It's truly magically to see a manatee in the wild while on a kayak or paddle board.
You can't possibly forget the first time you see a manatee in the wild. From their chubby, puppy looking faces, to a body that seems far too large to navigate with any efficiency, manatees are a gentle and playful species. While you're paddling through one of Central Florida’s many springs or rivers during the cooler months from November-April, you may see one of these prehistoric creatures surface to breathe, similar to that of a whale or dolphin, and it's wonderful to watch. Many of the waters they inhabit are very clear, allowing for easy visibility of their blimp like bodies effortlessly floating mere feet from you.
When the Florida weather cools down, and the waters of the Gulf and Atlantic Coasts drop below 70-degrees, the manatee looks inland to natural springs for warmer waters. There, they find constant 72-degree waters and a perfect area to congregate in large numbers for rest, food, and mating. With males growing up to 13 feet long and weighing in at 1,300 pounds, they are the true definition of gentle giants. They have no natural predators, but unfortunately, they are sometimes on the losing end of inadvertent human encounters, such as boating collisions or entanglement in fishing gear.
So knowing best practices on where and how to see manatees is good for both you and them.
Where to See Manatees in the Central Florida/Orlando Area:
The best way to interact with manatees is from a distance, so that you don't interrupt their feeding or resting habits and so they can behave naturally within their environment. That being said, there are some options where you can get a little closer while still not disturbing them.
The most popular area to see manatees is the Crystal River, Kings Bay Area on the western end of the state near Ocala. Here, you can walk or paddle to Three Sisters Spring where hundreds of manatees gather every cold season. Sometimes the headwaters are closed, but you are always allowed to swim or kayak in the surrounding waterway. Here, among the multiple protected areas for the manatees, the Manatee Patrol, consisting of volunteers on kayaks, enforce the guidelines to protect the animals. The weekends are very crowded due to diving, motorboat, and kayak tours all operating at once, so expect murky water and other visitors during those times. Sometimes the crowds drive the manatees away by the early afternoon, so paddle or tour in the mornings. There is a public kayak launch onsite.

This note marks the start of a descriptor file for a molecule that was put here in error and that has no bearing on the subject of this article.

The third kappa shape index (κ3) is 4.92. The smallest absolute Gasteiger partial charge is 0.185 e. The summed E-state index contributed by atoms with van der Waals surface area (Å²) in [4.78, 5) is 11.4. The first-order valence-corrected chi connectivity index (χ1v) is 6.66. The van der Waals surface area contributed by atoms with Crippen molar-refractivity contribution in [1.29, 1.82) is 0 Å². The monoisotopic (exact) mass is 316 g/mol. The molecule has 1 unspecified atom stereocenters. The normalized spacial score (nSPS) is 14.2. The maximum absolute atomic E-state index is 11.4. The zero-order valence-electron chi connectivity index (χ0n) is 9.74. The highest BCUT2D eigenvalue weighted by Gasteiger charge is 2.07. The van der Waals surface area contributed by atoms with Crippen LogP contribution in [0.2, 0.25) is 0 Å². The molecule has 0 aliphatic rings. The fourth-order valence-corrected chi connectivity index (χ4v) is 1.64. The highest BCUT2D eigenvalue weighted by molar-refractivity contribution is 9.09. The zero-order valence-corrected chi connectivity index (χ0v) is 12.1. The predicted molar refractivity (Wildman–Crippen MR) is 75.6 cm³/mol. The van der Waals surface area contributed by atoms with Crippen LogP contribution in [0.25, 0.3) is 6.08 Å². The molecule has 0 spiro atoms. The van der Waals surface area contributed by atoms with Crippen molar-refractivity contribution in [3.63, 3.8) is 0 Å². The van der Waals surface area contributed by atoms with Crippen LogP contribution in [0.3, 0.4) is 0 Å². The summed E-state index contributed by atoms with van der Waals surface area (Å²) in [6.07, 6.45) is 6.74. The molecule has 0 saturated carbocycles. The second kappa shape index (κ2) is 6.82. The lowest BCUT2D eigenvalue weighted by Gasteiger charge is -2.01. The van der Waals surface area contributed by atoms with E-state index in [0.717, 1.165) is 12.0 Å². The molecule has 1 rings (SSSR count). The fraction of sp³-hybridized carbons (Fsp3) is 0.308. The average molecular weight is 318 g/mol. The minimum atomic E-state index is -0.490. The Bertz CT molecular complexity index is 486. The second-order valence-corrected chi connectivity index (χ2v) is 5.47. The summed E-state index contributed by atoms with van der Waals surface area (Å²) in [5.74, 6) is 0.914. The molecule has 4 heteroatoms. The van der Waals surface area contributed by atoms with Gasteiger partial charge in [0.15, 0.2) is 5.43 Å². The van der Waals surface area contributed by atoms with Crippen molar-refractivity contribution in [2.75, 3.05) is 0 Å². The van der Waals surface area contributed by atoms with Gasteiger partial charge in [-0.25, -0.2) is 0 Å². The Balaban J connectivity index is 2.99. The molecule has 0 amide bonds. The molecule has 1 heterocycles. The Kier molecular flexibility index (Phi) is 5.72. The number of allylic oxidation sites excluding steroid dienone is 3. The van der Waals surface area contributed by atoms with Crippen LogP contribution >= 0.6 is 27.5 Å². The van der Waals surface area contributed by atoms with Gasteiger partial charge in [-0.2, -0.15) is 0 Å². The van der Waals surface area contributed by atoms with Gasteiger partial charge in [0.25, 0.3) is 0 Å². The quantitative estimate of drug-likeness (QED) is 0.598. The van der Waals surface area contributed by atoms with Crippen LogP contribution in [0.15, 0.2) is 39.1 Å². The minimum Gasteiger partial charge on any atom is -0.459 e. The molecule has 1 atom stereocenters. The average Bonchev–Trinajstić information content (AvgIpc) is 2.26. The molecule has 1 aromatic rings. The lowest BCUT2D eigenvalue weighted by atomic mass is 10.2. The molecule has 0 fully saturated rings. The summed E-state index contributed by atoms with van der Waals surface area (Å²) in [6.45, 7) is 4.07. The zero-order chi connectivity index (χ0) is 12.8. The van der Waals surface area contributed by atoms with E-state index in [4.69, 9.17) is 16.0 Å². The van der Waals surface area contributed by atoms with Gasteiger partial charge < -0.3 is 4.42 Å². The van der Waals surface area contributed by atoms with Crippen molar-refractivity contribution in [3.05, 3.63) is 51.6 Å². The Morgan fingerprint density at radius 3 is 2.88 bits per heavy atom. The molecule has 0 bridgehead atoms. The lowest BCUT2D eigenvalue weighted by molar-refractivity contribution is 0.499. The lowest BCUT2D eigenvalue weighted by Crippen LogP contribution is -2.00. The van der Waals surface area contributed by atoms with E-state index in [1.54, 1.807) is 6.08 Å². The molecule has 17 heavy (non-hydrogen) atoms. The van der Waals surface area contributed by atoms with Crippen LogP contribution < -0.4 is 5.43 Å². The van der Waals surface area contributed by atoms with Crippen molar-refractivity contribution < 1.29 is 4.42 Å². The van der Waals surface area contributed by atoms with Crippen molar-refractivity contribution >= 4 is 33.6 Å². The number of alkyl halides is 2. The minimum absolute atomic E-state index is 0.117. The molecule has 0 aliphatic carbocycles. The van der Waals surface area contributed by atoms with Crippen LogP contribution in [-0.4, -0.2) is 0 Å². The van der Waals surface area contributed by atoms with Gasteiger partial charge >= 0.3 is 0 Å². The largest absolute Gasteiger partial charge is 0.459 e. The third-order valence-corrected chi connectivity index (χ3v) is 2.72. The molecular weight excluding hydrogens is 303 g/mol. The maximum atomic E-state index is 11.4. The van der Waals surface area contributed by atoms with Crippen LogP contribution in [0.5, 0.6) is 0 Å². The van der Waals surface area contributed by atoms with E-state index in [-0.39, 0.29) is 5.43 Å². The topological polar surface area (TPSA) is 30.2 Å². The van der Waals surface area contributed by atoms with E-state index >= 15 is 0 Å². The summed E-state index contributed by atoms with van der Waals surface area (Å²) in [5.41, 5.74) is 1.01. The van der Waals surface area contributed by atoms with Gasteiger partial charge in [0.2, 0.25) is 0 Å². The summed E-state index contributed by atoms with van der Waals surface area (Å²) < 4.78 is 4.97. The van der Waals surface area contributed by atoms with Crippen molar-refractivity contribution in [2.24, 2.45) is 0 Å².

Blue Springs State Park is another popular area to view manatees, located just north of Orlando. Here, however, the spring is completely closed to any sort of recreation when manatees are present, so you will not be able to go near their resting area. Instead, check out the boardwalks around the spring and look out for baby manatees, alligators, and turtles. If you would like to paddle, the St. John’s River is accessible from the state park and offers a great area to explore. In the cooler months you will often see manatees coming or going from the springs via this river.
Merritt Island National Wildlife Refuge lies on the eastern end of the state, near Titusville, and has a viewing area for manatees along with sheltered picnic areas and a polarized set of binoculars to see beyond the water’s surface glare. To the south, for 8 miles, is the No Motor Zone, which is a remarkable place for an extended paddle. There are areas of shallow water, and the lack of boats means manatees love hanging out in this area. Launch your kayak at KARS Park or Kelly Park in Titusville to easily access the No Motor Zone.
If you are lucky enough to swim or kayak with these great creatures, be sure to follow these general guidelines to avoid breaking any laws in place to protect the species.
-Do not feed or give water to manatees.
-Do not separate a calf from its mother.
-Do not chase or pursue any manatee.
-Do not poke, prod, or stab at the manatees.
-Stay at the surface and use a snorkel. Do not dive after a manatee.
-Practice standard Leave No Trace principles (pack out trash, do not disturb wildlife, etc.)
Be sure to take a waterproof camera on your trip to visit the manatees. As you can see, there are excellent underwater photo opportunities. A wrist mount is an excellent accessory that has the camera at hand while paddling or swimming. From a kayak, extended poles are useful tools to extend the reach both above your boat and under the water around it, but be sure this doesn't get close enough to disturb the manatee!
Remember, as always, you are entering the manatee’s habitat, so be a kind guest.
Written by Matt Graham for RootsRated and legally licensed through the Matcha publisher network. Please direct all licensing questions to email@example.com.